What is ‘personal intelligence’ and why do I need it?
Some of us are talented at perceiving what makes our friends, family and colleagues tick; some of us less so. There’s a lot of variation in our ability to read other people; to accurately weigh the choices we are presented with in relationships, work, and family life; and to judge whether our personal life goals conflict with each other or go together in a way that benefits us – and those around us.
While there are many ways to be successful without personal intelligence, people who are good at using it enjoy certain advantages over people who are less good at it, other things being equal. These people tend to make better decisions about themselves and other people. Fortunately, it’s something that we can all learn and develop.
Abilities that go with high personal intelligence
People who display high personal intelligence understand themselves and know who they are; they are better able to acknowledge their own limitations. They get the measure of other people more accurately and are more able to make allowances for the quirks and idiosyncrasies of others. Those who are talented in this area are better able to:
- Predict how people are likely to behave.
- Predict what people are likely to be good at or find challenging.
- Understand how their colleagues, friends and acquaintances perceive them — they know the reputation that they have.
- Understand when to re-evaluate their perceptions of people around them in response to new information.
Many of us possess these abilities in certain amounts – there is wide variation – but when we develop our capacity to solve problems in these areas, it marks us out as being skilled in some crucial ways.
Areas of problem solving
Problem solving about personality is a common human anxiety and we are naturally curious about the motivations and mindsets of those around us. What makes this colleague procrastinate about making that urgent client call? What makes your closest friend so abrupt sometimes – don’t they realise how rude they seem?
Some of us are able to identify and synthesise information about personality; we can read clues from behaviour and expression and know to interpret it. These people can put this into a ‘model’ which allows them to identify motives and recognise defences.
More effective collaboration
So, personal intelligence is partly about relating to other people with agility and finesse and understanding them and their behaviour better. It gives us better and more effective relationships and working environments.
Critically, it helps us collaborate more effectively. It marks us out as:
- Someone that people want to work with.
- Someone that it’s great to have on a project team.
- A crucial player who anticipates situations and outcomes and puts contingencies in place.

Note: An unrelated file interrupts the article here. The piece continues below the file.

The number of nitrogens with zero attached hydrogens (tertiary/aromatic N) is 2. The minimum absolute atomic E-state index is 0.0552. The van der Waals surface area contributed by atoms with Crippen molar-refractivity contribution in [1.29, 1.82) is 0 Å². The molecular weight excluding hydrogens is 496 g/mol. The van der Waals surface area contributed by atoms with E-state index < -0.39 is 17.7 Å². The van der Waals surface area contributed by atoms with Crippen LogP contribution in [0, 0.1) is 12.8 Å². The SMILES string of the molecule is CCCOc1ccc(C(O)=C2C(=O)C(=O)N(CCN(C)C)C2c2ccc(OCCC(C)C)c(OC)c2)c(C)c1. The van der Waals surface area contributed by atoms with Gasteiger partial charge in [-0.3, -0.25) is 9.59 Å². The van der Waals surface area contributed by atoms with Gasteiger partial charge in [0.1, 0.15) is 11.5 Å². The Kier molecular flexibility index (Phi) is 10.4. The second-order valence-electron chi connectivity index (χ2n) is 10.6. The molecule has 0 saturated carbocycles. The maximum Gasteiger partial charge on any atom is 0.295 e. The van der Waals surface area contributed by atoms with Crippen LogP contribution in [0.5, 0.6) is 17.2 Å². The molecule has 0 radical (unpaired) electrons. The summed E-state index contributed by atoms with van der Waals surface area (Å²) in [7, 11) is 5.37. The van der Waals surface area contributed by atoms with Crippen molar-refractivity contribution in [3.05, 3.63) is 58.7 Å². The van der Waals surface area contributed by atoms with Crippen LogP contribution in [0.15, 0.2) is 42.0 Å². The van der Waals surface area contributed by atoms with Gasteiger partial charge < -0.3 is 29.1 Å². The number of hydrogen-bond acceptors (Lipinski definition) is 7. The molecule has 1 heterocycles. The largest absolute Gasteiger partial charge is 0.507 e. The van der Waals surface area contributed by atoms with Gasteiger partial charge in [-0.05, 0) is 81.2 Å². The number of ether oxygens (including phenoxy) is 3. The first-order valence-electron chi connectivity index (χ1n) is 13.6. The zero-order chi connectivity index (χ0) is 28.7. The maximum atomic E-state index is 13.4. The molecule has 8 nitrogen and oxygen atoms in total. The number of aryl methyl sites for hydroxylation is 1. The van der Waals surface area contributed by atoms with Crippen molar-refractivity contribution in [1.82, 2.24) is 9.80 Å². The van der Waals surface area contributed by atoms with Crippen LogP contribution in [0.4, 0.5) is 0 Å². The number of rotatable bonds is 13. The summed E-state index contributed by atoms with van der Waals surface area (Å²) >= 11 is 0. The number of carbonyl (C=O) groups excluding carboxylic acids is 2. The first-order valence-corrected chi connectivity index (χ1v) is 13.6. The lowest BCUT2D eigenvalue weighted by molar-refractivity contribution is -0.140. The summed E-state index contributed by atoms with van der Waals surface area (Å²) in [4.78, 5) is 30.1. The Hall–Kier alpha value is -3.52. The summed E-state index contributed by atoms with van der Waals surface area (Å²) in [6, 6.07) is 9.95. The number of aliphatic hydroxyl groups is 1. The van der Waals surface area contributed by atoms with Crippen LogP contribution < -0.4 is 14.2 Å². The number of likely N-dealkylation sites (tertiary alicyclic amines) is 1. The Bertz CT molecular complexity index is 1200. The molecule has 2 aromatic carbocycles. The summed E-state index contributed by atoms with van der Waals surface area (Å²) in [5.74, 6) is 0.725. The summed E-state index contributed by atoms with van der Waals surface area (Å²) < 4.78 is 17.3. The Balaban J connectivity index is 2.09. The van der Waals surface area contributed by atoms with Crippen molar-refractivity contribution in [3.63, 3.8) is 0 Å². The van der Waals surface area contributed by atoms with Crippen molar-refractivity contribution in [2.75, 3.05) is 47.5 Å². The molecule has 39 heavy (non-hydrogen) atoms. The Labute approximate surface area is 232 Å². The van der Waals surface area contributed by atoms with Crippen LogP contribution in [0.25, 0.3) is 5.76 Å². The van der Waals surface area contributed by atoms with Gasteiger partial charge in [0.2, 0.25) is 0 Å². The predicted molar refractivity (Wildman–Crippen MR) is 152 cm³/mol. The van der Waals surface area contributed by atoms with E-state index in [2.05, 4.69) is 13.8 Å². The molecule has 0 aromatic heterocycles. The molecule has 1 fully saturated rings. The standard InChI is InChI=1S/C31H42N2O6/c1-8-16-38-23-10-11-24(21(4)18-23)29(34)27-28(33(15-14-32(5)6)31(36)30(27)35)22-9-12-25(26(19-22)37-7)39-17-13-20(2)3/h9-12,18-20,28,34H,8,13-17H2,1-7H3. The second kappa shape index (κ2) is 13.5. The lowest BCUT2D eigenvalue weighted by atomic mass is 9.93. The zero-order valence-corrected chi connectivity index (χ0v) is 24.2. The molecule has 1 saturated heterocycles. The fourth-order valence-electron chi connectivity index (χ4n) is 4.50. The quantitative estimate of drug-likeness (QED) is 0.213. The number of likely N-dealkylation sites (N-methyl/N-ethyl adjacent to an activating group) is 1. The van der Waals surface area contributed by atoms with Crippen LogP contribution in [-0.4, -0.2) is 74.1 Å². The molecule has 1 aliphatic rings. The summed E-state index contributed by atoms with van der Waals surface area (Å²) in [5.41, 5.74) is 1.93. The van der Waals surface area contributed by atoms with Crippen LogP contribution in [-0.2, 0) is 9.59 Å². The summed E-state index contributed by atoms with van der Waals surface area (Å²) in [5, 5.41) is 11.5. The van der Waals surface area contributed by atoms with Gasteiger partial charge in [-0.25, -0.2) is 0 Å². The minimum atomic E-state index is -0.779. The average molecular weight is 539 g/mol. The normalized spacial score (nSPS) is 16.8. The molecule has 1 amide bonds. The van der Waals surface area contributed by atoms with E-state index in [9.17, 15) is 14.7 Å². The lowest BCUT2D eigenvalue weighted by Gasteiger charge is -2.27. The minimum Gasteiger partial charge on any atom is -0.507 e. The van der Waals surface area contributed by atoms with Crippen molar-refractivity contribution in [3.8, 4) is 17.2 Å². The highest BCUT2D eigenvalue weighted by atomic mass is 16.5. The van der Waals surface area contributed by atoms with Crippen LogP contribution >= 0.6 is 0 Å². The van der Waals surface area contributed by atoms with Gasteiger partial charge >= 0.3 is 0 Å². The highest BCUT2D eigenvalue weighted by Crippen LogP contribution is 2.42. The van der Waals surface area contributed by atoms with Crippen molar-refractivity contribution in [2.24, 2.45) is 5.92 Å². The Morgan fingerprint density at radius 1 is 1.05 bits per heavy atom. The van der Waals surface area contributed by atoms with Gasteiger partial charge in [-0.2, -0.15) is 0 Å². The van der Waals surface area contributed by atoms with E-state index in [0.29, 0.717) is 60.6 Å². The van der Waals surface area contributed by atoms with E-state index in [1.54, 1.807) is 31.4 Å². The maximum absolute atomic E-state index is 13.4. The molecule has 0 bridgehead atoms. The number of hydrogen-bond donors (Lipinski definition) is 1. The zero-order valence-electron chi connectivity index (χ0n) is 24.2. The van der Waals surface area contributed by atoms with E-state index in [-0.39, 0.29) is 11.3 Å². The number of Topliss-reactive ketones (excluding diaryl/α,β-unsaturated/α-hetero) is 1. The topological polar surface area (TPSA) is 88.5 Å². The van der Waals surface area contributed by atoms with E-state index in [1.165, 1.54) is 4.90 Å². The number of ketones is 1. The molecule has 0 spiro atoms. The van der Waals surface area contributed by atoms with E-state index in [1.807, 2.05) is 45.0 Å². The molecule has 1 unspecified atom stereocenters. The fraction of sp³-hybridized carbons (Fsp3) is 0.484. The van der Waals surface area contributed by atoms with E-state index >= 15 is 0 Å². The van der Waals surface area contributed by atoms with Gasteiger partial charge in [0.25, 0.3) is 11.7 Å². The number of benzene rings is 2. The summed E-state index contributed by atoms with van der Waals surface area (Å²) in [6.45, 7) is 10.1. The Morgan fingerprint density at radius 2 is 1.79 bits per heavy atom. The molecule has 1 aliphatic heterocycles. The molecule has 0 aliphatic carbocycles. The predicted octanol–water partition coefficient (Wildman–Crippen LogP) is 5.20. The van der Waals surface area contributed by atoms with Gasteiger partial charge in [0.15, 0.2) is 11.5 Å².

High personal intelligence enables you to close gaps in communication and create more productive environments; you will be listening at a different level, which allows you to gain a deeper understanding, engaging and generating connections as you do so.
It can help you:
- Maximise your potential for income by providing clearer definitions of your services that provide a better fit for what your clients are seeking.
- Define roles and responsibilities to improve decision-making processes.
- Seek and respond to feedback so that you deepen client relationships and demonstrate your confidence in your value and your adaptability.
The trust this generates in those around you gives you an edge that leads to improved results.
So, personal intelligence has a lot to do with reading others and adapting your behaviour to get the best out of any given situation. But there is another critical way that it serves you: it helps you make the right choices, plans and goals.
Who you are... and who you want to be
Personal intelligence is about how well you know yourself but it is also about how well you can connect what you are today with the person you want to be in the future.
The more skilled we are at personal intelligence, the better we understand our own values and our own inner compass. We can become aware of our own personal interests and motivations, and understand the skills and competencies that we employ to follow these interests. We see ourselves as we are now and also as the person we want to become.
The more we are able to see ourselves in the future, the more we can paint a realistic picture. Happiness and contentment are not just about doing what feels good right now – in the long term, it hinges on maintaining consistent values and acting in accordance with them. If your actions don’t move you towards your goal then it has little foundation in reality. You need to be able to understand which actions will take you in the right direction to produce results and what will motivate you to stay on track.
Ultimately that increases your chances of making better life decisions, achieving greater success and enhanced enjoyment of life.